American Chess Bulletin 1912 9
288 Seiten, Leinen, Reprint, Caissa 90-Olomouc, 1998
More collectable news and games from the turn-of-the-century New York magazine. In a timely reminder of difficulties regarding World Championship contests, we read of the drawn-out negotiations between Lasker and his new challengers, Capablanca and Rubinstein. Major events are, as usual, well documented: San Sebastian (won by Rubinstein), Breslau (Rubinstein again, this time with Duras) and Marshall-Janowski. Controversies of the day are regularly aired, including a piece entitled "Quit kicking my dawg around" in which Nimzowitsch offers to play Tarrasch for stakes with his "ugly" Philidor's defence, following derogatory comments by the Dr. from Nuremberg. An editorial rails against "The Evils of Adjournments". Another classic year from the vintage magazine.
The American Chess Bulletin of beloved memory was a New York publication which grew out of Marshall's success at Cambridge Springs 1904. Edited and published by Hartwig Cassel and Herman Helms, it was a definitive journal of record for USA and European events. Now - providing a great historical service to chess fans everywhere - Publishing House Moravian Chess have reissued this great series in stoutly bound hardback volumes, bringing back to life the essence of the turn-of-the-century chess scene. Each issue is packed to the brim with top-quality games, analysis and tournament reports, as well as fascinating background material and witty anecdotes which really captured the spirit of the times. A collector's dream!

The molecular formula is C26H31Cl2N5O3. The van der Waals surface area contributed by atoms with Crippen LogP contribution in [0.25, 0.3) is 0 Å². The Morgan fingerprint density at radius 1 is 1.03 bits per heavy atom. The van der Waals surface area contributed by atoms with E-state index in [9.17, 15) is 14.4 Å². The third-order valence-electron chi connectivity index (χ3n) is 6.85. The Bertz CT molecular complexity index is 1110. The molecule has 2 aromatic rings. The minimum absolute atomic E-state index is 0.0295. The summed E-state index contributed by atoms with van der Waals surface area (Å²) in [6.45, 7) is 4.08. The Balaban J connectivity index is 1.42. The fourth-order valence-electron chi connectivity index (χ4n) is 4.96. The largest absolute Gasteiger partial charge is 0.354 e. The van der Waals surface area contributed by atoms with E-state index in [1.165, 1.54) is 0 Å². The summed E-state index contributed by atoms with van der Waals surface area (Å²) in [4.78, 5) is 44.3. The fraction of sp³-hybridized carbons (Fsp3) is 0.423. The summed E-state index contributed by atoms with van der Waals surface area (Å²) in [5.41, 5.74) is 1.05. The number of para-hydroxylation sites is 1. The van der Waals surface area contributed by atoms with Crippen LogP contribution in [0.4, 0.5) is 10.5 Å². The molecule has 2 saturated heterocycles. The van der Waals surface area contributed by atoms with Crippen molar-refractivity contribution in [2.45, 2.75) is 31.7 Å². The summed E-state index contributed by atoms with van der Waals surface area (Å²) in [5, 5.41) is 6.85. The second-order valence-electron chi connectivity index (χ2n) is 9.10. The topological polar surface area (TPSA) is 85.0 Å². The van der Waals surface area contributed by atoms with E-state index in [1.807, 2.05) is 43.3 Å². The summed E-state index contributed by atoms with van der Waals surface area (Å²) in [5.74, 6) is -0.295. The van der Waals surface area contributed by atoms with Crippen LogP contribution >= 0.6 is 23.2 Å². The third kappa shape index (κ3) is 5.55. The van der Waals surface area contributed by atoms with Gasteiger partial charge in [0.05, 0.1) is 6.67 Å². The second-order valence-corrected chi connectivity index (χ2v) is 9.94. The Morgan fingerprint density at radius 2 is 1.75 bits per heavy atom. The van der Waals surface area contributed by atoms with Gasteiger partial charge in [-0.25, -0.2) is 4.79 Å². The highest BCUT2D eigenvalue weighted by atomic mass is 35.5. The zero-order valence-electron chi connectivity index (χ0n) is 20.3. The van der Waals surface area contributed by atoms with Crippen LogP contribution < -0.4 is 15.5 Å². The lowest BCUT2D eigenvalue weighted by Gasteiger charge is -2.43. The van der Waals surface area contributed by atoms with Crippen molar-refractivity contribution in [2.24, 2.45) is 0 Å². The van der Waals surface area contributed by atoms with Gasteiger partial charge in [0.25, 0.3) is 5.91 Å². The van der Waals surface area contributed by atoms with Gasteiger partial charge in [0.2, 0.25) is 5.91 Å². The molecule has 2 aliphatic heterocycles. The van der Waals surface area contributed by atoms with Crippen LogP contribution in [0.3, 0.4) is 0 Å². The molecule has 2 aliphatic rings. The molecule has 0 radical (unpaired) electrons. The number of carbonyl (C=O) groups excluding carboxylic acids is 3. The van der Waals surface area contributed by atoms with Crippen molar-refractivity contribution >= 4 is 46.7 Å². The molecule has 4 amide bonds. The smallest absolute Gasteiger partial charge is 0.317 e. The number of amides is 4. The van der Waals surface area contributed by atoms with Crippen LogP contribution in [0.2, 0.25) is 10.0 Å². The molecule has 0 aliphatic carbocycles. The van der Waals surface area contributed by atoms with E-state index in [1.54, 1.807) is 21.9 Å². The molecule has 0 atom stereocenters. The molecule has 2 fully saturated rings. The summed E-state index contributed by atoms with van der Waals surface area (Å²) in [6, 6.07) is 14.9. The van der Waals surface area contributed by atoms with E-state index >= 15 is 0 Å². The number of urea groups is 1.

British Chess Magazine